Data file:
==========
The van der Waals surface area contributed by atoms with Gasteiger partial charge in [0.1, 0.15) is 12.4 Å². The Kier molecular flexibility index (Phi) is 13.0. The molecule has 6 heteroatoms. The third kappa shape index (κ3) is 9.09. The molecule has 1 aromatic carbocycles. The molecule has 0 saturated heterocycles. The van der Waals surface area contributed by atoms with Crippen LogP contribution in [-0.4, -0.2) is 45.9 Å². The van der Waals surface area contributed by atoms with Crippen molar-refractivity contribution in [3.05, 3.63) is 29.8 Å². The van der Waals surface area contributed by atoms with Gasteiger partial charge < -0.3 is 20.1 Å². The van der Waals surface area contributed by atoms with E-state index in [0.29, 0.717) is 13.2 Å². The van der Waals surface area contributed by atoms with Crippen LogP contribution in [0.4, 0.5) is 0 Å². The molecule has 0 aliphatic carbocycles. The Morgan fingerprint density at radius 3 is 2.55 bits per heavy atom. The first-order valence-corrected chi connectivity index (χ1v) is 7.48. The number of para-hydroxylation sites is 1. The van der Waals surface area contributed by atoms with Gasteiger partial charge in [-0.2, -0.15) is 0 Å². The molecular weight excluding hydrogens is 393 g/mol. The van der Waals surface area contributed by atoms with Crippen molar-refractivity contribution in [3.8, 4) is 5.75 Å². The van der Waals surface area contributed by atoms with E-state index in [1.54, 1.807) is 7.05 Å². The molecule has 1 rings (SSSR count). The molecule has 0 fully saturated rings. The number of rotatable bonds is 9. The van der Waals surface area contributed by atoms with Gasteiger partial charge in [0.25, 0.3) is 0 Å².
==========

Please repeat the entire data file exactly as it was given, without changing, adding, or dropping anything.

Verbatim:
The van der Waals surface area contributed by atoms with Gasteiger partial charge in [0.1, 0.15) is 12.4 Å². The Kier molecular flexibility index (Phi) is 13.0. The molecule has 6 heteroatoms. The third kappa shape index (κ3) is 9.09. The molecule has 1 aromatic carbocycles. The molecule has 0 saturated heterocycles. The van der Waals surface area contributed by atoms with Crippen LogP contribution in [-0.4, -0.2) is 45.9 Å². The van der Waals surface area contributed by atoms with Crippen molar-refractivity contribution in [3.05, 3.63) is 29.8 Å². The van der Waals surface area contributed by atoms with Gasteiger partial charge < -0.3 is 20.1 Å². The van der Waals surface area contributed by atoms with E-state index in [0.29, 0.717) is 13.2 Å². The van der Waals surface area contributed by atoms with Crippen LogP contribution in [0.4, 0.5) is 0 Å². The molecule has 0 aliphatic carbocycles. The Morgan fingerprint density at radius 3 is 2.55 bits per heavy atom. The first-order valence-corrected chi connectivity index (χ1v) is 7.48. The number of para-hydroxylation sites is 1. The van der Waals surface area contributed by atoms with Gasteiger partial charge in [-0.2, -0.15) is 0 Å². The molecular weight excluding hydrogens is 393 g/mol. The van der Waals surface area contributed by atoms with Crippen molar-refractivity contribution in [3.8, 4) is 5.75 Å². The van der Waals surface area contributed by atoms with E-state index in [1.54, 1.807) is 7.05 Å². The molecule has 1 rings (SSSR count). The molecule has 0 fully saturated rings. The number of rotatable bonds is 9. The van der Waals surface area contributed by atoms with Gasteiger partial charge in [0.25, 0.3) is 0 Å².